Carlo Petrini has been the president of International Slow Food since its creation in Italy in 1989. The charismatic leader’s message is clear – all people should access and enjoy food that is good for them, preserves traditional communities and respects the environment. The Southern Star’s Brussels correspondent Rose O’Donovan recently caught up with him in his home in Bra (Northern Italy) to talk about the development of the movement and his vision of an alternative food system.
BORN in the Italian province of Cuneo in the commune of Bra in 1949 – around 30 miles south of Turin – Carlo Petrini first rose to prominence in the 1980s for his opposition to the opening of the fast food chain McDonald’s near the Spanish Steps in Rome.
Speaking with The Southern Star’s Rose O’Donovan on September 17th – the second day of Slow Food’s Cheese 2017 – the 68-year-old Petrini is upbeat as the 20th edition of the international food festival has been one of the most successful ever, attracting over 200,000 people to the small city of Bra. In between interviews with the press, live broadcasts on CNN and public lectures on sustainable food production methods, he told the story of how Slow Food was born in his sun-filled courtyard garden.
In 1983, he and his friends created the Italian non-profit food and wine association, known as Arcigola, that sought to promote local food and traditional cooking, which became the precursor to the International Slow Food movement. The story goes that he and his friends were having a meal in a restaurant one evening and discovered that the tasteless vegetables on their plates had been imported from the Netherlands.
Taken aback by the lack of quality and taste, as well as the ‘food miles’ travelled, Petrini and his friends decided to work together to promote local artisan producers and the rich food heritage of the Italian Piedmonte region. The simple idea has now grown into a global grassroots network of around 100,000 members in over 150 countries including Jeffa Gill of Durrus Farmhouse Cheese and the Ferguson Family of Gubbeen Cheese.
The Slow Food philosophy is based on a ‘concept of food quality defined by three guiding principles – good, clean and fair,’ Petrini stated. Fresh and seasonal food that is good for your health and is part of local culture, clean food production and consumption that does not harm the environment, animal welfare or human health and accessible prices for consumers and fair working conditions and pay for farmers.
Food production is also linked with ‘many other aspects such as social development, culture, politics, agriculture and the environment,’ he added. The current food production system including the growth of fast food chains is fundamentally flawed, underlining the need to ‘think about food on a global scale.’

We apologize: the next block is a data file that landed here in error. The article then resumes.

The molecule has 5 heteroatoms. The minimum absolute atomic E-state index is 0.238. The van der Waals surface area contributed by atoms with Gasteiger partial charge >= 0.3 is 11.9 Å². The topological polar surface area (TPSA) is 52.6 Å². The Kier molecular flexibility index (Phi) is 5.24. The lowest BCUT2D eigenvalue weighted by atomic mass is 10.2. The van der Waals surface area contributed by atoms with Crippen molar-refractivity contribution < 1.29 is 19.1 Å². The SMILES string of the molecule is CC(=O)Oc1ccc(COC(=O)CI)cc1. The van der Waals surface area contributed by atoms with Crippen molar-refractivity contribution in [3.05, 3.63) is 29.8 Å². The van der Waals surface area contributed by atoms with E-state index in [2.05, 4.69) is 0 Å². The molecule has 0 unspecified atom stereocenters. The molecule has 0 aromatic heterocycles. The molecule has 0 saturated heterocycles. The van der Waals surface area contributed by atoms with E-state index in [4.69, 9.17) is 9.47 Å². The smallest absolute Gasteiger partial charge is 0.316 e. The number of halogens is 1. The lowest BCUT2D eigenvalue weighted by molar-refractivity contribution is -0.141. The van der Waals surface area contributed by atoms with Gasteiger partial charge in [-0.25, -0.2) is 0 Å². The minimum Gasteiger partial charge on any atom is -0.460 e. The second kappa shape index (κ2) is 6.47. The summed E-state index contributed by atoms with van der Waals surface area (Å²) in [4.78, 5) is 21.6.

‘We must preserve the diversity of fruits, vegetables, seeds and animal breeds and the savoir-faire of farmers, fishermen and processors from all corners of the planet ... this diver sity is an extraordinary heritage for humanity,’ he added.
The former political activist in the communist movement Partito di Unità Proletaria is also a prolific writer at the publishing house Slow Food Editore and contributes weekly columns to a number of Italian newspapers. In October 2004, he founded the University of Gastronomic Sciences in the nearby town of Pollenzo to train students for employment in food and tourism industries and bridge the gap between agriculture and gastronomy. The campus, housed in the impressive Agenzia di Pollenzo a 19th century neo-Gothic palace, is the only Slow Food University in the world. One of Time magazine’s heroes of the year, the energetic Petrini, whose leadership of the organisation has never been contested, gives his heart and soul to the grassroots network. Against a background of climate change, environmental degradation, industrial farming and standardised flavours, Slow Food’s holistic vision towards food is as relevant today as it was 30 years ago, Petrini said, quipping that he stands ready to spread the message for 30 years more.
• Rose O’Donovan is Editor-in-Chief of the Brussels based publication AGRA FACTS and has been following the evolution of European farm policy for over ten years.